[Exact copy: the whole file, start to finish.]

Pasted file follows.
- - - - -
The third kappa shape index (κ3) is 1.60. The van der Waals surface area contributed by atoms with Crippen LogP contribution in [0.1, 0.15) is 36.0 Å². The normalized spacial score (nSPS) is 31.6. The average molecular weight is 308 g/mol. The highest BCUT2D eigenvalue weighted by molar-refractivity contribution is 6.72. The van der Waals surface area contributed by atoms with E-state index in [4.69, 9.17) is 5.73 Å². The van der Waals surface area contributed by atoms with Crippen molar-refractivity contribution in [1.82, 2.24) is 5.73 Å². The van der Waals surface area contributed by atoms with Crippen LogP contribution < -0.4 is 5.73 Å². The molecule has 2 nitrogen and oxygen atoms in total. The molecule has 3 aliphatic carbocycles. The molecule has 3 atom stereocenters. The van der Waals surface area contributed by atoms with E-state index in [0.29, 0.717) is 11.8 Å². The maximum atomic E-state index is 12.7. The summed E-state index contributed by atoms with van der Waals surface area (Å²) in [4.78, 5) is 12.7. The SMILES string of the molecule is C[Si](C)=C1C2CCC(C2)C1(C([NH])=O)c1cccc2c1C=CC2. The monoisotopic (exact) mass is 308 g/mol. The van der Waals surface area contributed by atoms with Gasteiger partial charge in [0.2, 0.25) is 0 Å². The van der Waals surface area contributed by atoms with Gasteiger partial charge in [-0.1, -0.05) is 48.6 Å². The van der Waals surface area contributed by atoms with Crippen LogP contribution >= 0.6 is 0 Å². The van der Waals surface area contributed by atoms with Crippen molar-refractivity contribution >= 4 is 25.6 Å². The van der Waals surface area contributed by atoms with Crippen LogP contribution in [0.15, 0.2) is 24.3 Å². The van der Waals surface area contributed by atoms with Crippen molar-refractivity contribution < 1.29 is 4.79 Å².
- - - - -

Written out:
The third kappa shape index (κ3) is 1.60. The van der Waals surface area contributed by atoms with Crippen LogP contribution in [0.1, 0.15) is 36.0 Å². The normalized spacial score (nSPS) is 31.6. The average molecular weight is 308 g/mol. The highest BCUT2D eigenvalue weighted by molar-refractivity contribution is 6.72. The van der Waals surface area contributed by atoms with E-state index in [4.69, 9.17) is 5.73 Å². The van der Waals surface area contributed by atoms with Crippen molar-refractivity contribution in [1.82, 2.24) is 5.73 Å². The van der Waals surface area contributed by atoms with Crippen LogP contribution < -0.4 is 5.73 Å². The molecule has 2 nitrogen and oxygen atoms in total. The molecule has 3 aliphatic carbocycles. The molecule has 3 atom stereocenters. The van der Waals surface area contributed by atoms with E-state index in [0.29, 0.717) is 11.8 Å². The maximum atomic E-state index is 12.7. The summed E-state index contributed by atoms with van der Waals surface area (Å²) in [4.78, 5) is 12.7. The SMILES string of the molecule is C[Si](C)=C1C2CCC(C2)C1(C([NH])=O)c1cccc2c1C=CC2. The monoisotopic (exact) mass is 308 g/mol. The van der Waals surface area contributed by atoms with Gasteiger partial charge in [0.2, 0.25) is 0 Å². The van der Waals surface area contributed by atoms with Gasteiger partial charge in [-0.1, -0.05) is 48.6 Å². The van der Waals surface area contributed by atoms with Crippen LogP contribution >= 0.6 is 0 Å². The van der Waals surface area contributed by atoms with Crippen molar-refractivity contribution >= 4 is 25.6 Å². The van der Waals surface area contributed by atoms with Crippen LogP contribution in [0.15, 0.2) is 24.3 Å². The van der Waals surface area contributed by atoms with Crippen molar-refractivity contribution < 1.29 is 4.79 Å².